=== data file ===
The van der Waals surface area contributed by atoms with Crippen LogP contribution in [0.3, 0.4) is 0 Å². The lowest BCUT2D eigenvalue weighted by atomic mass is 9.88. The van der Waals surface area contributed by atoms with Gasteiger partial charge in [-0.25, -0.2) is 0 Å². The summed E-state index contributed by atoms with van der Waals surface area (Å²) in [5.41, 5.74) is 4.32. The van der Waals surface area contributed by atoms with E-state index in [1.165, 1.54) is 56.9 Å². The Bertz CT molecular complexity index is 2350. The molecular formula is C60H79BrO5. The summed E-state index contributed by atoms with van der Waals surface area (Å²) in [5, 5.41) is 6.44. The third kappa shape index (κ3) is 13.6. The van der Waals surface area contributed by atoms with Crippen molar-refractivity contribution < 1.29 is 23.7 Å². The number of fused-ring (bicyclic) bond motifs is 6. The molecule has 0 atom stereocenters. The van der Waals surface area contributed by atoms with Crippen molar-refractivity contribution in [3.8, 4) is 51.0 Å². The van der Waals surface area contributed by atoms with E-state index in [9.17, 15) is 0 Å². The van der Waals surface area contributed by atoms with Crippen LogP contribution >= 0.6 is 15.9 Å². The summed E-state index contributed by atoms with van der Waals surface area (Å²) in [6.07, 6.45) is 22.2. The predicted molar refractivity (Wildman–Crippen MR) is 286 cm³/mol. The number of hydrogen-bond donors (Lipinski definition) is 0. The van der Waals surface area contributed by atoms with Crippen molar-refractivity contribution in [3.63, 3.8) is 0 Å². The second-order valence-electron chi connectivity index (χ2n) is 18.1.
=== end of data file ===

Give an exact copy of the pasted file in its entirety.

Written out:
The van der Waals surface area contributed by atoms with Crippen LogP contribution in [0.3, 0.4) is 0 Å². The lowest BCUT2D eigenvalue weighted by atomic mass is 9.88. The van der Waals surface area contributed by atoms with Gasteiger partial charge in [-0.25, -0.2) is 0 Å². The summed E-state index contributed by atoms with van der Waals surface area (Å²) in [5.41, 5.74) is 4.32. The van der Waals surface area contributed by atoms with E-state index in [1.165, 1.54) is 56.9 Å². The Bertz CT molecular complexity index is 2350. The molecular formula is C60H79BrO5. The summed E-state index contributed by atoms with van der Waals surface area (Å²) in [5, 5.41) is 6.44. The third kappa shape index (κ3) is 13.6. The van der Waals surface area contributed by atoms with Crippen molar-refractivity contribution < 1.29 is 23.7 Å². The number of fused-ring (bicyclic) bond motifs is 6. The molecule has 0 atom stereocenters. The van der Waals surface area contributed by atoms with Crippen molar-refractivity contribution in [3.8, 4) is 51.0 Å². The van der Waals surface area contributed by atoms with E-state index in [9.17, 15) is 0 Å². The van der Waals surface area contributed by atoms with Crippen LogP contribution >= 0.6 is 15.9 Å². The summed E-state index contributed by atoms with van der Waals surface area (Å²) in [6.07, 6.45) is 22.2. The predicted molar refractivity (Wildman–Crippen MR) is 286 cm³/mol. The number of hydrogen-bond donors (Lipinski definition) is 0. The van der Waals surface area contributed by atoms with Crippen molar-refractivity contribution in [3.63, 3.8) is 0 Å². The second-order valence-electron chi connectivity index (χ2n) is 18.1.